We showed the participants two angry faces, of which one was sometimes paired with a mild electric shock to the wrist, making it threatening. Recordings of tiny changes in sweat indicated when participants were expecting a shock. To test flexible updating of threat we also reversed the stimuli so that the “safe” face became the threatening one and vice versa. The experiment tests the individual’s ability to learn when a stimulus is safe and so not to expect a shock. By reversing the stimuli, we introduced ambiguity as both faces had by then been associated with the possibility of a shock.
Patients with OCD could initially learn which face predicted threat. But once this had been reversed they were unable to differentiate between the new and the old threatening stimulus – they treated both as threatening. We think this is because they never really learned that one of the faces was truly safe – something which was reflected in their brain activity. Unlike in the healthy participants, there was no signal from the OCD patients’ ventromedial prefrontal cortex, a brain area that normally signals safety.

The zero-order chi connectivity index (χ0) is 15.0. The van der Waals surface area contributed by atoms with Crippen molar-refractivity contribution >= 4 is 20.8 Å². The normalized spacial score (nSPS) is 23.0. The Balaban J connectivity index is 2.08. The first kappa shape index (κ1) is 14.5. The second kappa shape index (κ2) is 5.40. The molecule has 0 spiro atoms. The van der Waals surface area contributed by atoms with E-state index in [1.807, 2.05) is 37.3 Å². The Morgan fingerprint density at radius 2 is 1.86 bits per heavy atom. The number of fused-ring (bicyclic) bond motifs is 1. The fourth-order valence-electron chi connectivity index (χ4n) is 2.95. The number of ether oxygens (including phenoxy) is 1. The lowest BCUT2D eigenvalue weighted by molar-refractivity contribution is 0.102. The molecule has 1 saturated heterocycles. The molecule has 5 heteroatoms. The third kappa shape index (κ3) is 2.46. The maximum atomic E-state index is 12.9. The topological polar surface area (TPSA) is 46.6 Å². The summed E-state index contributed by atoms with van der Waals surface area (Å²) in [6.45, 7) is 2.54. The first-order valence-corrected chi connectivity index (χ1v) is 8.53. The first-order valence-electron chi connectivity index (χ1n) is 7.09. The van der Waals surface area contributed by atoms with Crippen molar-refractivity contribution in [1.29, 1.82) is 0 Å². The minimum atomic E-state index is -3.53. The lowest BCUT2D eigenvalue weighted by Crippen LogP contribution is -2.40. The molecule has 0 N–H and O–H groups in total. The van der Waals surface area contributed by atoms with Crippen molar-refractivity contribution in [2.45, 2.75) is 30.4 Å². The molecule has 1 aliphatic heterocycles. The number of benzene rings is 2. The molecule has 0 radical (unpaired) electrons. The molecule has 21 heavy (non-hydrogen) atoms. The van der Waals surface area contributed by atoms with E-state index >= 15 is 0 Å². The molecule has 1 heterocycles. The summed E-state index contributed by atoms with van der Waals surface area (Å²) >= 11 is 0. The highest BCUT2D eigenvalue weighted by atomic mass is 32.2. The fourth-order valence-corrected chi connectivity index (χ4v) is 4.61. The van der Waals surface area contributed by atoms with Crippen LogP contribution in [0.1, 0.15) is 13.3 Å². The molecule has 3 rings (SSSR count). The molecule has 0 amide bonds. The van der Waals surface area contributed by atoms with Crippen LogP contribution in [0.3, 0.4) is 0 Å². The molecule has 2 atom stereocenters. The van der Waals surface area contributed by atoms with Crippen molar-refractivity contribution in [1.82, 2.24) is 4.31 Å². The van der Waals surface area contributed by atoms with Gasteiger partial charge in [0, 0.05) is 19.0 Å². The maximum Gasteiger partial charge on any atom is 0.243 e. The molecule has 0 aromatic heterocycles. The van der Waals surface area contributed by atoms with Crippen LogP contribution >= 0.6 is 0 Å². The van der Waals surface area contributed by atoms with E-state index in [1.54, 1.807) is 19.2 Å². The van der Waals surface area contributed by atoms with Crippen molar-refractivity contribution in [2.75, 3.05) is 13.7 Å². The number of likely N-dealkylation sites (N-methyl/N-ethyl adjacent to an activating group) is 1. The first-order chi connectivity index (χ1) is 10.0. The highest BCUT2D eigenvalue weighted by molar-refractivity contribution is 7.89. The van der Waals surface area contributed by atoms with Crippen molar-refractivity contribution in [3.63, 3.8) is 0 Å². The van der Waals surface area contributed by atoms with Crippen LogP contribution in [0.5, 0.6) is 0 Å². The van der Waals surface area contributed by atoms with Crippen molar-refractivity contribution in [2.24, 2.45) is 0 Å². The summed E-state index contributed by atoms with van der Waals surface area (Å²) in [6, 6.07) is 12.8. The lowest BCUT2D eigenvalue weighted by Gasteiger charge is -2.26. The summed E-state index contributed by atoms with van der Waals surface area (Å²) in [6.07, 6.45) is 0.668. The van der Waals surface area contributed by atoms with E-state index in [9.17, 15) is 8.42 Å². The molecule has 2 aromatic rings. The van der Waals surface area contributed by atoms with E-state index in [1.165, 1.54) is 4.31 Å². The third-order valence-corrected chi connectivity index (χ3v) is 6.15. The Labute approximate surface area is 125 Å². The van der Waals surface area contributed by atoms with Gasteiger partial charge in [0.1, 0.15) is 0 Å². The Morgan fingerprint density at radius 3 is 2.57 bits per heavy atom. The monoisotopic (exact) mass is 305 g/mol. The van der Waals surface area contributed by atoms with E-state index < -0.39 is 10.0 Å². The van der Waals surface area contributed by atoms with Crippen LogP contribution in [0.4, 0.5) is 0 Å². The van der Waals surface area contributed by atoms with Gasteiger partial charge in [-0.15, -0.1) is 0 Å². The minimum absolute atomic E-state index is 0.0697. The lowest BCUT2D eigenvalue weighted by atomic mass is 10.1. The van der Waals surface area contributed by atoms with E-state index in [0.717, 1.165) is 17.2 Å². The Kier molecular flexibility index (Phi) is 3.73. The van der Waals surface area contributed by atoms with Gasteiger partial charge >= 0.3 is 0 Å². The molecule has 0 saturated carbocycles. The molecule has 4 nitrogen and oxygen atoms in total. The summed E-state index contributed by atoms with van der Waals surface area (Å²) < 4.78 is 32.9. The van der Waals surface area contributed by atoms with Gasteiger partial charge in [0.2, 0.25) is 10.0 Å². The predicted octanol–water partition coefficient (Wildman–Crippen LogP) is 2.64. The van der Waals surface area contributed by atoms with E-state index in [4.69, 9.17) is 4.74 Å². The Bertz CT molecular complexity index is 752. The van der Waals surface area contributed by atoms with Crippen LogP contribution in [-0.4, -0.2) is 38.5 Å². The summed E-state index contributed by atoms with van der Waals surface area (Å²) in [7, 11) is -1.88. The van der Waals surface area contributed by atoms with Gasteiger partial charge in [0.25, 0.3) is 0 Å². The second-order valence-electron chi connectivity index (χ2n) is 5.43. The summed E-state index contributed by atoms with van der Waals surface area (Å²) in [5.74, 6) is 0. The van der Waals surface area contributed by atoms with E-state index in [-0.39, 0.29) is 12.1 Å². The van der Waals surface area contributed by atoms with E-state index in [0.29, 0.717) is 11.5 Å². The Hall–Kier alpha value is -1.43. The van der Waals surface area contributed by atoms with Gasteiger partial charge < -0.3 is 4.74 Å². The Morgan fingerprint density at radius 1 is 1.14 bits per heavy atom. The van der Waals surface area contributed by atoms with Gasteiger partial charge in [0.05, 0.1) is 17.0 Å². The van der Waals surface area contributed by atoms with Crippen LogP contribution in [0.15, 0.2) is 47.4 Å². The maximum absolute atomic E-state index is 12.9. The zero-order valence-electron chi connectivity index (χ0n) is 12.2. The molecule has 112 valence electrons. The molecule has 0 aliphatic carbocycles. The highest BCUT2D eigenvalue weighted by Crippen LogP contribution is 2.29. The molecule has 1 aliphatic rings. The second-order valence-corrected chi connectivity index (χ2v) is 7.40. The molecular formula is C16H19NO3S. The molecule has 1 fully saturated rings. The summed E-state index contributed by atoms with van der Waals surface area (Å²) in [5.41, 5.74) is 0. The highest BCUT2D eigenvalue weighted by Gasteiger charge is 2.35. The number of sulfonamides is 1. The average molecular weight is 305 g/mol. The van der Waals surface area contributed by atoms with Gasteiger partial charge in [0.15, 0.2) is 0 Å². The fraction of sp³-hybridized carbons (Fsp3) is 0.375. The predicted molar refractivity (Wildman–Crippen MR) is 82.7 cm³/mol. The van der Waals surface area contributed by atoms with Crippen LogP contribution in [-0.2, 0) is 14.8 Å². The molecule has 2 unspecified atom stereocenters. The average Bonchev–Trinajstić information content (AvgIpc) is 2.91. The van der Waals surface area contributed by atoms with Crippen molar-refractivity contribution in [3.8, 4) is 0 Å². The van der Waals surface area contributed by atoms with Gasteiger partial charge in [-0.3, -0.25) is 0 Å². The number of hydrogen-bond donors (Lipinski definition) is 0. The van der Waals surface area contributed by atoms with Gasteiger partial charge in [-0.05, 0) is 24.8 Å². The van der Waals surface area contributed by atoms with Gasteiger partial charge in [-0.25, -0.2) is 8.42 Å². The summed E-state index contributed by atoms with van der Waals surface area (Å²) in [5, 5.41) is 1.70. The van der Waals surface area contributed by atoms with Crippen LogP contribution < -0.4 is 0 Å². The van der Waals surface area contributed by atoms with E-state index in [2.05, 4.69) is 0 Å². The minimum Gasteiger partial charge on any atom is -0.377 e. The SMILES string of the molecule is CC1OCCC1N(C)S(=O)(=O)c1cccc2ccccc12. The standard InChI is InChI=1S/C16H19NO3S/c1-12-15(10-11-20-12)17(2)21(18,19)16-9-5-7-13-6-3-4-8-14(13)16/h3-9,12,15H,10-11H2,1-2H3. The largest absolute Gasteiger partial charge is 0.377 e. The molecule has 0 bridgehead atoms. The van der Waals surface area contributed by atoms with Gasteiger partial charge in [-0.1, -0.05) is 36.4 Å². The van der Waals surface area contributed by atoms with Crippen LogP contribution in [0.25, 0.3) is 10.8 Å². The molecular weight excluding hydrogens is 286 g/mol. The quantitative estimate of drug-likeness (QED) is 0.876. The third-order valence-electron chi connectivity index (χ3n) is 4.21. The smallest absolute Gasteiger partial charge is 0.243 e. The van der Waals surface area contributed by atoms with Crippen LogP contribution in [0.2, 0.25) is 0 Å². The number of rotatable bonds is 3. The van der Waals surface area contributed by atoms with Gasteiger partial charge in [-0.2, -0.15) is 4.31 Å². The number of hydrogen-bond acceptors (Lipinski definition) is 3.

The results suggest that OCD patients are likely to have difficulty learning when situations are safe in everyday life – and that this has to do with differences in the brain. This has great relevance for the current psychological treatment of OCD, in which patients are expected to learn that not performing excessive and compulsive safety behaviours is in fact “safe” and therefore unnecessary. Current exposure therapies may only teach patients how to deal with their compulsions rather than truly learning that the situations they are so scared of are not actually dangerous. This means that obsessive thoughts can persist, and that it is possible for compulsive behaviour to return in future stressful situations.
The research follows another recent study published in Biological Psychiatry, which discovered a lack of communication between specific brain areas in patients with OCD. In particular, it found disrupted connectivity between neural pathways that connect the front of the brain with the basal ganglia, which are critical for flexible thinking and goal-directed behaviours that we know are impaired in OCD patients and are likely to contribute to the difficulty of overcoming the drive to perform needless compulsions.
An avenue for improving future treatment for OCD would be to explore better learning in patients that not performing compulsive safety behaviours is truly safe. This could be achieved by boosting rewards in therapy for not performing safety behaviour or possibly with the help of certain drugs that can enhance the positive experience of not having to perform the compulsions.